This particular book is the second in the “Recovering the Gospel” series (the first being “The Gospel’s Power and Message”) and it aims to do just that. The gospel has been assumed, neglected, and even forgotten in our time and the purpose of this series is to restore a biblical understanding of the good news and “recover” it from contemporary mutations and distortions. Here is the series description:

“Although the Recovering the Gospel Series does not represent an entirely systematic presentation of the gospel, it does address most of the essential elements, especially those that are most neglected in contemporary Christianity. It is the hope of the author that these words might be a guide to help you rediscover the gospel in all its beauty, scandal, and saving power. It is his prayer that such a rediscovery might transform your life, strengthen your proclamation, and bring the greatest glory to God.”

The book has three parts: “The Gospel Call”, “New Hearts and the Nature of True Conversion”, and “New People and the Nature of True Conversion”. These units are comprised of a selection of Washer’s sermons.

In the first section, the author describes the biblical teaching on the “double-sided coin” of conversion… repentance and faith. He properly explains repentance as a “change of mind” (pp. 5–8), points out that it involves “sorrow for sin” (pp. 8–10) and a “personal acknowledgment and confession of sin” (pp. 10–11) as well as a “turning away from sin” (pp. 11–13), the “renunciation of works” (pp. 13–16), and “turning to God in obedient submission” (pp. 16–18). Biblical repentance also includes a life marked by “practical obedience” (pp. 18–19), and a “continuing and deepening work of repentance” (pp. 19–21). Next, Washer explains what true saving faith is. He explains that it is essentially trusting in the finished work of Christ alone, by the grace of God alone (to exclude boasting), to the glory of God alone. The author takes to task the modern evangelical traditions of “the sinner’s prayer” and “making a decision for Christ” (ch. 3–4) and finishes the unit by deconstructing a common misinterpretation of Revelation 3:20 (ch. 5).

Washer dedicates the second part to the biblical doctrine of regeneration. He explains the motive (the love of God) and end (the glory of God) in salvation (ch. 6), shows that God is both the author, sustainer, and perfecter of saving faith (ch. 7), and that sanctification (separation and cleansing) is a necessary result of justification (the legal declaration of righteousness by God upon a sinner through faith in Jesus) for those who have been adopted by the heavenly Father (ch. 8). If there is one thing about this book that I am most grateful for… it is this section. Regeneration (i.e. the new birth… being “born again”) is one of the most distorted elements of salvation that is in dire need of being “recovered”. Building upon the previous unit where he refutes the unbiblical teaching of “decisionism” (in which a person is “saved” by making a “decision” for Christ), he explains the Scriptural doctrine of divine monergism. The Bible clearly teaches that because of his sinful nature, man is separated from God and his will is in bondage to sin. Because of this depravity and enmity towards God, man is not able or willing to come to God on His terms and will not seek Him or submit to His will. Salvation is of the Lord, and the only way a sinner comes to salvation by faith in Christ is by the grace of God alone… in drawing them by His Spirit and giving them new life. One cannot seek God or believe in Christ for salvation unless they have been “born from above” by the Spirit (ch. 9–10).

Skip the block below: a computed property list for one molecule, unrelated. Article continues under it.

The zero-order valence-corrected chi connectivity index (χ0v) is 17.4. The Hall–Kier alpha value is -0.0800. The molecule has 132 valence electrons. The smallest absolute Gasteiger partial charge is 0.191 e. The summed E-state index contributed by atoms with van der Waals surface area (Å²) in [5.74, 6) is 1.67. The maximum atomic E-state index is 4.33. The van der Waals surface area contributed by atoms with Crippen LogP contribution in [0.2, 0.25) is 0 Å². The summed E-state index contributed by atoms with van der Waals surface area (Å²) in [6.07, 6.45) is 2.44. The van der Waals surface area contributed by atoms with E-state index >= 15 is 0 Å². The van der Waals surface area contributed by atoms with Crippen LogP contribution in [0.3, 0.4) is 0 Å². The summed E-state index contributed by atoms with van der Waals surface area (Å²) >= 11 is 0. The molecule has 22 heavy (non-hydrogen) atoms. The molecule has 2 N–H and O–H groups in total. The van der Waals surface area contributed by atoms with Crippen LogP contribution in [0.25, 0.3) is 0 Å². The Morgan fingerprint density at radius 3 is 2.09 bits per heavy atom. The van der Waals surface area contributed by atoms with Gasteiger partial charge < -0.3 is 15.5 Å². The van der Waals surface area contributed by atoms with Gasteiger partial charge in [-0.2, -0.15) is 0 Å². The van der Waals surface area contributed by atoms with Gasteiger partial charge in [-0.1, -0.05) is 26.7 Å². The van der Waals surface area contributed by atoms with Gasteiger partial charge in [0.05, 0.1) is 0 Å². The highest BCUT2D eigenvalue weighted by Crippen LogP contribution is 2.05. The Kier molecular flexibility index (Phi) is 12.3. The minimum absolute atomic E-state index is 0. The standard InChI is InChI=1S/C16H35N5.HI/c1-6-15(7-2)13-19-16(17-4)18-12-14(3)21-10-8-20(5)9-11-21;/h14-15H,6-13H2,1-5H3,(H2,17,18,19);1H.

Part three is about the new covenant community of God. The author devotes this section to helping the reader understand some differences between the old covenant and the new covenant. He writes:

“In the old covenant, God called a physical nation descended from Abraham to be His people, but within that great multitude of individuals, only a small number of them were truly regenerate and believing. The rest were unregenerate and carnal, and are now suffering eternal perdition. In the new covenant, God is calling forth a spiritual nation made up of Jews and Gentiles, and all of them are regenerate and believing. There is not a godly remnant in the true church; that true church is the godly remnant.” (p. 121)

Washer continues by describing the new covenant prophecies of the Old Testament and their fulfillment in Jesus Christ: